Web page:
Reno mayor unveils 'Blight Buster' initiative to clean up motels in downtown corridor
Reno Mayor Hillary Schieve has been outspoken about her plan to remove blight in Reno and bring local motels up to code, but as developers renovate those businesses or demolish them all together, some are concerned about the thousands of people that could be displaced.
"This is truly redevelopment here," S3 Development Partner Blake Smith said as he watched his crews demolish an old motel on W. Fourth Street Wednesday morning. He said, "the city of Reno is changing and we want to be a part of it."
The start of construction on Wednesday morning also marked the unveiling of Mayor Schieve's "Blight Buster" initiative. She aims to remove eyesores and replace them with much-needed housing.
Schieve was on site for the demolition of the Wildflower Village motel.
She said, "it's one of those projects where you look at it and say, 'It's huge blight in our city and we're eradicating it.'"
The old motel has been vacant for six months, but thousands of people are still living in other motels across Reno.
While some of the businesses offer clean, affordable housing; other establishments have become rundown over the years and Mayor Schieve wants to see them cleaned up.
She said, "I want to send a clear message that the city is going to be aggressive. There are some certain things we can look at: how many code violations they've had and if they've had so many, then the city actually could take action to go into those properties, clean them up, and then leave the bill with the owner."
On Wednesday afternoon, the Reno City Council approved funding for a new building inspector specifically assigned to handle motels in Reno.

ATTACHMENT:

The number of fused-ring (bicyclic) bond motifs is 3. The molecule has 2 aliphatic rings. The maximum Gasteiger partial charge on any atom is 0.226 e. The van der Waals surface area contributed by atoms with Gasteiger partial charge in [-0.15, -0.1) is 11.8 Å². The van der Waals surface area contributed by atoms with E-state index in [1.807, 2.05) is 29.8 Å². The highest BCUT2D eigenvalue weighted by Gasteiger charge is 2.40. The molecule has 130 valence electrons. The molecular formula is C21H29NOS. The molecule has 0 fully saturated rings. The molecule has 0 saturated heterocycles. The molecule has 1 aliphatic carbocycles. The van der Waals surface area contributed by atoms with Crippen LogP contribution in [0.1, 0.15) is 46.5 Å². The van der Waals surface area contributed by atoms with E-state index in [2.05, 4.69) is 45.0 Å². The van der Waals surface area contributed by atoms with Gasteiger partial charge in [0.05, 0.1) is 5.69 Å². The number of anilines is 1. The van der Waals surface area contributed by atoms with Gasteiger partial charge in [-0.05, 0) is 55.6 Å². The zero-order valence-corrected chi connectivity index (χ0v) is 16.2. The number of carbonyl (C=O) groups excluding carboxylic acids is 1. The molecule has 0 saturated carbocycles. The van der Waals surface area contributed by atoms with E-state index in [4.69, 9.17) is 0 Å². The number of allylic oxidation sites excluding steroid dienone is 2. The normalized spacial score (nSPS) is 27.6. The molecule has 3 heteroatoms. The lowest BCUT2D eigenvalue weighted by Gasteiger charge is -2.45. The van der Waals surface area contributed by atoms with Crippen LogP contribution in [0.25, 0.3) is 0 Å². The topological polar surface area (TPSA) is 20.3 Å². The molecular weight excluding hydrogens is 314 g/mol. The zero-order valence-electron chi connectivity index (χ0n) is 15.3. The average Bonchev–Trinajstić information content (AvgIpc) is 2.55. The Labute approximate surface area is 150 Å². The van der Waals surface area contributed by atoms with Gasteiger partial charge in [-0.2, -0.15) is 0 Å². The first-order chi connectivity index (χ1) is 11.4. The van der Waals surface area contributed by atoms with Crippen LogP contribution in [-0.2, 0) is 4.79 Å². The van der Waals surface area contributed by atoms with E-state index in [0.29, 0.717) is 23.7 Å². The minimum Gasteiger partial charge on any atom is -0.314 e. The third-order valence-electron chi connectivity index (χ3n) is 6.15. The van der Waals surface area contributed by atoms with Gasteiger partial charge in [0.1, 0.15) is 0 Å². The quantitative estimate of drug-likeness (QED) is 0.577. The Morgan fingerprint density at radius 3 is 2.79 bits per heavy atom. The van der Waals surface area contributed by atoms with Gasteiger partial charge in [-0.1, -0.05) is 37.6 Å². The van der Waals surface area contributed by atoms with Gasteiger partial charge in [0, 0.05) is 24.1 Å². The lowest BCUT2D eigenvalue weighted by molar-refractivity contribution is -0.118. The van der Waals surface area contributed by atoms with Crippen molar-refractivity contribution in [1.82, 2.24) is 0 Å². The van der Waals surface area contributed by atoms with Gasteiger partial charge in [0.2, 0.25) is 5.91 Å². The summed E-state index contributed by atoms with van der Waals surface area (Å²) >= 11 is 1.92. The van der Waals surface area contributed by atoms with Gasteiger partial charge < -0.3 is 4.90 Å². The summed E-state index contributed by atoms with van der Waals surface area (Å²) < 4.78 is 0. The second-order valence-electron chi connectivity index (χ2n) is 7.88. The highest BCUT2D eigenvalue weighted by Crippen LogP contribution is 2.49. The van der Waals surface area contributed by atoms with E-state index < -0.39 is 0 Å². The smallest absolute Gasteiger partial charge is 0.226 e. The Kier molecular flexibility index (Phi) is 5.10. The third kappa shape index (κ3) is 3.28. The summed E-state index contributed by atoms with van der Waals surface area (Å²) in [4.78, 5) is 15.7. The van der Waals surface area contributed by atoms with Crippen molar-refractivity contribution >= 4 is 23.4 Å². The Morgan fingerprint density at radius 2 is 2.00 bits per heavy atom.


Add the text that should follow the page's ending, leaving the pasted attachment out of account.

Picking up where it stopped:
Several developers have already expressed interest in buying motels and redeveloping the properties. Schieve said, "I think you're going to start to see some of these people that are coming in purchase some of these motels and be able to offer a great business and something that is hip and funky."
But Reno is already experiencing a shortage of affordable housing and some worry that tearing down motels will only put more people on the streets.
"It has given me a place to live-- a clean place to live." David has been living in a Reno motel room for about a month and a half. He said, "there needs to be more help, affordable help. not just help, to help people get back on their feet."
Mayor Schieve said she's working with the Reno Housing Authority (RHA) to provide more affordable housing options. She said, "now more than ever, I mean, it's our job to provide a great quality of life and we want people to continue to live here."
Schieve said the city is looking into offering incentives for developers to build affordable housing units. She said she's also working with city officials to implement programs that would help relocate people who might be displaced if the motel they live in is under construction.
"My big concern is making sure that the people that are living there are not being forced out and then if they are, then we step in with RHA and relocate them and nothing could happen until we are able to provide relocation services."
Developer Jacobs Entertainment, Inc. just bought the Sands Casino and surrounding property. The owner of that company recently donated $1.5 million to the Reno Housing Authority. A representative from RHA said that money will be used exclusively for affordable housing projects in Reno.